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UGANDA: The Wind of Change: All Africa Bishops Conference

UGANDA: The Wind of Change: All Africa Bishops Conference

by Charles Raven
August 25, 2010

In February 1960, British Prime Minister Harold MacMillan delivered his historic 'wind of change' speech in Cape Town, heralding the end of Great Britain's colonial presence in Africa. Fifty years on, there is a spiritual 'wind of change' blowing in Africa which promises to end the predominance of London based institutions in the leadership of the Anglican Communion and the current All Africa Bishops Conference in Entebbe convened by CAPA (the Council of the Anglican Provinces of Africa) provides the clearest evidence yet of this change in the spiritual weather.

It must have seemed to Lambeth strategists that the Archbishop of Canterbury's presence at this high profile African conference with an agenda dominated by uncontroversial humanitarian issues would be a golden opportunity to portray the Anglican Communion as back to 'business as usual' after Rowan Williams' decision to invite the consecrators of Gene Robinson to the 2008 Lambeth Conference led to the principled absence of some 230 mainly African bishops.

If so, they badly misjudged the mind of the conference. After the first day, the public relations dream is threatening to turn into a nightmare and Dr Williams may well by now be wishing that he had stuck to being a merely virtual presence by video as at April's South to South Encounter in Singapore. Press reports coming out of Uganda will make grim reading in London; Dr Williams is described as 'the centre of attraction for the media at the conference' because of his 'open support' for homosexuality and Uganda's Prime Minister bracketed the practice together with terrorism and corruption.

And it is not only the Archbishop's views which are being challenged; as Christianity's centre of gravity shifts to the Global South his historic claim to leadership of the Communion is no longer being taken for granted. For instance, the chairman of the Council of the Anglican Provinces of Africa, Archbishop Ian Ernest, said 'Christianity did not begin in Britain; we should counteract false ideologies that creep into the church and blur the truth' while Uganda Archbishop Henry Orombi spoke of the need to re-evangelise England, describing the Church of England as 'an ailing church in need of guidance'.

However, the leader of this 'ailing church' has not shrunk from offering guidance to the African Bishops. In his sermon at the opening Eucharist, Dr Williams recognised that we may well be in the 'African century of the Christian Church' , but his advice to the assembled bishops showed that he is unwilling to embrace all that entails.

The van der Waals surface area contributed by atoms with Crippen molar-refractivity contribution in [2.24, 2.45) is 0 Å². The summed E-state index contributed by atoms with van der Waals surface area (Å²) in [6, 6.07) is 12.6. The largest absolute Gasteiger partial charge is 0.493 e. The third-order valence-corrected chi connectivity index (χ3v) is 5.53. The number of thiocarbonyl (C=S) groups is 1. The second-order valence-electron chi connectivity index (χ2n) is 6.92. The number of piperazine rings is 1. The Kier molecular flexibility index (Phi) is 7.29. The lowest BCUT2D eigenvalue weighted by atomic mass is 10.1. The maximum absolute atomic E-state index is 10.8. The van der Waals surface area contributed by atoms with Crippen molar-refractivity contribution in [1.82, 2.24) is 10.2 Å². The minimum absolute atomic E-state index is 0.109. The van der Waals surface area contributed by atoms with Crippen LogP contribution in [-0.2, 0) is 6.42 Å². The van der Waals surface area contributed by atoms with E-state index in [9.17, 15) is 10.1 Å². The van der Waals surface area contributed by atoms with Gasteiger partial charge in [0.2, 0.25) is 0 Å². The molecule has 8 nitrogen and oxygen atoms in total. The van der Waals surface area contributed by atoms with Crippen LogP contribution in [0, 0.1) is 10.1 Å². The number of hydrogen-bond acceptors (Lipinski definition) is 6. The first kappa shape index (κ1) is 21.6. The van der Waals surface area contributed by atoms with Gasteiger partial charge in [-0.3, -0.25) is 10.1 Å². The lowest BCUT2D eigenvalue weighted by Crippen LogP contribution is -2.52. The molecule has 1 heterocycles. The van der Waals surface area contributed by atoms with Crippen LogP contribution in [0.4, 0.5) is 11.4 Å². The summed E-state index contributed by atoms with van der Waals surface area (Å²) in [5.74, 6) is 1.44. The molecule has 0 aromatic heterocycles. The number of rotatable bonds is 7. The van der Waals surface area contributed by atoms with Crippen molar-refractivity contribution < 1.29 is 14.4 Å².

Reflecting on Jesus as the Good Shepherd (John 10), he notes that the sheep follow Christ because they recognise his voice, which he takes to mean 'addressing what is most real and alive in them' and goes on to warn about the temptation 'to ignore the deepest and sometimes the most difficult questions in people's hearts and minds', yet in an African context that is precisely what his sermon does by skirting round the 'most difficult' if not 'the deepest' issue of homosexuality.

Worse, on this particular subject it is impossible for this Archbishop of Canterbury, as a shepherd of the people of God, to speak to 'hearts and minds' because he has taken it upon himself to split off his personal views on homosexuality from the teaching he upholds by virtue of his office. Since one can only speak to hearts and minds from the heart and mind this entails that Rowan Williams can only speak on this subject in the way he thinks a bishop should when he is not speaking as a bishop.

The other main lesson he draws from the example of the Good Shepherd is that of not abandoning the flock when danger threatens, as does the hired hand. 'We cannot', he says, 'refuse to take risks alongside our people and to take risks for them - to put ourselves and our comfort at risk for the sake of the community's life'. I wonder what Archbishop Robert Duncan, seated for the service with other Archbishops, made of those words? The Province he leads has come into being as a direct result intervention led by Africa after Rowan Williams' failure to offer any meaningful protection to the churches now under his oversight, many of which have suffered the litigious depredations of the 'wolves' within TEC and the Anglican Church of Canada

In fairness to Dr Williams he does acknowledge that 'we are all –myself included - painfully aware of how often we try and step aside from the risks our responsibilities bring', but if this is truly the case, an encouraging sign of true repentance would be to take steps to recognise the ACNA forthwith.

But whatever might now be done, it seems very difficult to imagine that the formal structures of the Anglican communion can be sustained for much longer. Speaking in Canada last year Archbishop Duncan : said

'In the year 2000 the Archbishop of Canterbury was the second most important Christian leader in the world. In a short space of time that office has utterly been diminished. It shows that the British model of Anglicanism has failed. The new Canterbury will be in Africa' The confidence being displayed by the leadership of CAPA in this conference, not least in receiving Robert Duncan as an Anglican Archbishop, is a clear sign of that Anglican future.


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